Certainly, the nature or the world is by no means perfect. In Stanza V, Pope objectively points out that there are errors in fallen nature: “From burning suns when livid deaths descend, / When earthquakes swallow, or when tempests sweep / Towns to one grave, whole nations to the deep?” However, Pope defends God’s purpose by arguing that “the first Almighty Cause / Acts not by partial, but by gen’ral laws”. Here, Pope uses the traditional explanation for evil as a part of God’s created cosmos. For physical evil he relies on the accepted postulate that what man knows as ill is good in its relation to a larger plan that comprehends him but that he cannot comprehend: partial ill equals universal good. The evils that men experience are real enough, but they do not arise from any moral fault in God. Instead, they arise from the inherent limitations of man’s knowledge and power. God cannot be expected to advantage the smaller by disadvantaging the greater, except on the rarest of occasions. The rain and the tempest fall alike on the just and the unjust. The mention of natural disasters will no doubt remind many of us of the terrible tsunami in Indonesia which claimed tens of thousands of lives. But according to Pope’s philosophy, those who lost their relatives should accept the fact that God is always merciful and that their loss was part of the justice of God who does all things for the greater good of all mankind.

Actually, Pope’s contradiction of his own logic should be obvious to his reader. God, Pope claims, has established general laws which operate for the larger good of the whole, and this scheme sometimes brings about natural evils in particular instances. So, again in accord with the large scheme of things, God has given man passions which sometimes result in moral evils. The Good we enjoy, and the Evil we suffer, are both from the hands of God. The God who “heaves old Ocean, and wings the storms”, also pours fierce Ambition in a Caesar’s mind, / Or turns young Ammon loose to scourge mankind” (Stanza V: 158~160). If Pope’s original intention is to show that there is imperfection in man’s moral world, and therefore man should submit to the over-ruling Providence of God, Pope actually traps himself in a logical contradiction that, if man is one of the creations of God who has made everything as right as it can be, why should man attempt to rectify any of his errors? There is probably no answer to this dilemma in the Essay that will satisfy a logician. Such ambivalences also exist in a variety of religions. For example, in Stoic theodicy, nature means the divine unity and sums of things which man is to accept as right; but the “nature” to be accepted as right in stoic ethics is only man’s higher self (Mack xlvi).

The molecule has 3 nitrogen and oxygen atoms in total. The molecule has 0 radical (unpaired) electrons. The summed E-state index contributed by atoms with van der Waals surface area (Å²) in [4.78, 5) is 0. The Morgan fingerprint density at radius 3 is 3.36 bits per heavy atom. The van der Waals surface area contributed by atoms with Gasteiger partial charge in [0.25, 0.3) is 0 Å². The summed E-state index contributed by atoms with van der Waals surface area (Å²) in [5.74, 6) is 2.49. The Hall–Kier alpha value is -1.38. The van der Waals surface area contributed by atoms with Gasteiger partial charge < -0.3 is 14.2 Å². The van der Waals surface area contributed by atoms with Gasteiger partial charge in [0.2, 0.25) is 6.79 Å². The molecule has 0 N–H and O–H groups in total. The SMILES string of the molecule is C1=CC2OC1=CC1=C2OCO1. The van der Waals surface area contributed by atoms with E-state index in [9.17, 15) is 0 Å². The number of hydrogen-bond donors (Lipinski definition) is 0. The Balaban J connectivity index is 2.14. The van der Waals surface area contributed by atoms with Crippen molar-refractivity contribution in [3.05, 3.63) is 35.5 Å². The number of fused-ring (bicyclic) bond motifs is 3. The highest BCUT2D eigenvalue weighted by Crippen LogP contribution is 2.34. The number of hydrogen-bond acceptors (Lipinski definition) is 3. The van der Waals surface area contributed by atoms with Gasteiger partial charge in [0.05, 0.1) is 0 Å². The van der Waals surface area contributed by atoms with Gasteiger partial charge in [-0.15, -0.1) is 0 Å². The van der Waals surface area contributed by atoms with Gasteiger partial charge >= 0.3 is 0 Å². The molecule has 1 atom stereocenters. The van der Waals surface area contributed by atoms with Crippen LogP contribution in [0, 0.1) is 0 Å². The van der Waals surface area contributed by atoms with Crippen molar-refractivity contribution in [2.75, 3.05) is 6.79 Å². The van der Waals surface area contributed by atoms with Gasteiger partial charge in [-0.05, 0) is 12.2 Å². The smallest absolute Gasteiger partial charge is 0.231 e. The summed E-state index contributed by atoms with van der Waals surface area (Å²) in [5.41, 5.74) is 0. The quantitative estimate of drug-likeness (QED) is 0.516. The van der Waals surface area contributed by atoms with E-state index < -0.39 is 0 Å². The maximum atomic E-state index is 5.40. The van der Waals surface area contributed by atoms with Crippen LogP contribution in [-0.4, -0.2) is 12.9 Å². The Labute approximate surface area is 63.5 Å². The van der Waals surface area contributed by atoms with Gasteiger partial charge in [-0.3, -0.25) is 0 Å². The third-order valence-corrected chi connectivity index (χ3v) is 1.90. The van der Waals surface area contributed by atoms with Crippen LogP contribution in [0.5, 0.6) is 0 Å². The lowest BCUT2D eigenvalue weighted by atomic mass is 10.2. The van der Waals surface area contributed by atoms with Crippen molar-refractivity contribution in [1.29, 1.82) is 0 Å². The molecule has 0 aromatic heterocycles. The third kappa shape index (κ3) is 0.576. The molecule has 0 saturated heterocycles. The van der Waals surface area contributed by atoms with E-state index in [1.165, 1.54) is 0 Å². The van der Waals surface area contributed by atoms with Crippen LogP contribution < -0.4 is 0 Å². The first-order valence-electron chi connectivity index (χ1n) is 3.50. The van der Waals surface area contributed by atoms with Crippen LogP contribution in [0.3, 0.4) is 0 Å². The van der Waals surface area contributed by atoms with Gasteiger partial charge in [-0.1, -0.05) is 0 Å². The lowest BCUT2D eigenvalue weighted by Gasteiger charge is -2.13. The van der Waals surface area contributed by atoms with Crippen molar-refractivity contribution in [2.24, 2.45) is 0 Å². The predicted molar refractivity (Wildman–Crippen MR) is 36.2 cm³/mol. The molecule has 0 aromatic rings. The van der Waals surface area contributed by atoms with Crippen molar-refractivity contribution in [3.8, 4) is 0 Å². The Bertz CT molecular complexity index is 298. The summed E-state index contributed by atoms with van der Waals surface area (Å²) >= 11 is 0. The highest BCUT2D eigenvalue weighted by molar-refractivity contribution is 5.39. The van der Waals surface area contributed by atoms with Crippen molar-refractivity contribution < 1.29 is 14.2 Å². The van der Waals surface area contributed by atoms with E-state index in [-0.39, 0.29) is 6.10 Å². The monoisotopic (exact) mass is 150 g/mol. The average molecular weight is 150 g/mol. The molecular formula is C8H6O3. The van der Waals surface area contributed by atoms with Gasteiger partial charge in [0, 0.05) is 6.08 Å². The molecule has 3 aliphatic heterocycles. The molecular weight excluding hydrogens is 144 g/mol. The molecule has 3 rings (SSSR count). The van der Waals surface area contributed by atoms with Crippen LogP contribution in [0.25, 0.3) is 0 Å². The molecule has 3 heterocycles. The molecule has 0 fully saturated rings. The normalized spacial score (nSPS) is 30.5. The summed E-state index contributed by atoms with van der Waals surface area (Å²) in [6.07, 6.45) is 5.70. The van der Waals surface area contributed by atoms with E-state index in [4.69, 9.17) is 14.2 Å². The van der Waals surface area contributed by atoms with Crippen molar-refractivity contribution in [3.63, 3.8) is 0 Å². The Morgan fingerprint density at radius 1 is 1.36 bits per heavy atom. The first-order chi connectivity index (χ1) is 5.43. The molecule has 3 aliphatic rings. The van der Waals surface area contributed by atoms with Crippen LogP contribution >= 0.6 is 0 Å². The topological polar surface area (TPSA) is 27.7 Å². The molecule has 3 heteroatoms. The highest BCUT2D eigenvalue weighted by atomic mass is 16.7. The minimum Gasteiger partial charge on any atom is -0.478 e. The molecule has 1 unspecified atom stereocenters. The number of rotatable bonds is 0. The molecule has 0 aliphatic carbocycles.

Pope did not provide logicians with a satisfactory answer, but he continued to spare no efforts to persuade his reader that “to reason right is to submit”. In Stanza IV, Pope claims that it is not reasonable for man to complain against Providence, while in Stanza VI, he says that man “looking downwards”, demands the various bodily characteristics of the brutes, the deficiency of which renders him miserable. It is a certain axiom in the anatomy of creatures that in proportion as they are formed for strength their swiftness is diminished; or as they are formed for swiftness, their strength is decreased. Man’s perceived deficiencies are not the error of Nature or of Providence: “All in exact proportion to the state; / Nothing to add, and nothing to abate”. Instead, it is the stupidity of man to “want the strength of bulls, the fur of bears”, or to ask why man cannot fly as well as the birds, swim as well as the fishes, or run as fast as the horses. All other creatures are content with those bounds that nature has set for them, only man endeavors to exceed them. According to Pope, the misery of man is caused by man himself, not by a mistake on God’s part as someone suppose. Rather, “The bliss of Man (could Pride that blessing find) / Is not to act or think beyond mankind; / No pow’rs of body or of soul to share, / But what his nature and his state can bear” (Stanza VI: 189~192). Man’s lack of wings is not an evil oversight, because it is not natural for him to possess them; but it would be a hardship if he had no hands, a appendages which are natural to him. Every creature, it must be allowed, has its own abilities and its own limitations, and it is not rational for man to seek for abilities that are outside of his own natural place in creation. Pope’s argument sounds quite reasonable and scientific on the surface, but if we examine it closely, its flaws will not be difficult to discover.

In the Essay, Pope regards man’s “Misery” or his dissatisfaction with his own situation on the hierarchy of Being as the result of Evil. However, in human history, “Misery” has inspired many inventions or innovations in society. In ancient times, driven by the aspiration to fly like the birds, our ancestors tried hundreds of experiments to liberate them from the earth, from making wings to constructing gliders, and finally they successfully invented the airplane. Thus man realized his dream of flying. Similar examples can be drawn from the history of social development, and it is not a miracle that man now performs far beyond his natural abilities. Boats enable him to “swim”, cars let him outdistance the fastest horse, and the internet allows him to enter a boundless dimension of time and space. Man’s dissatisfaction with his natural limitations has enabled him to develop from a lower level of physical performance to a higher one. Human beings can aspire to self-improvement and self-fulfillment, and as a consequence we are able to live much better lives than our ancestors.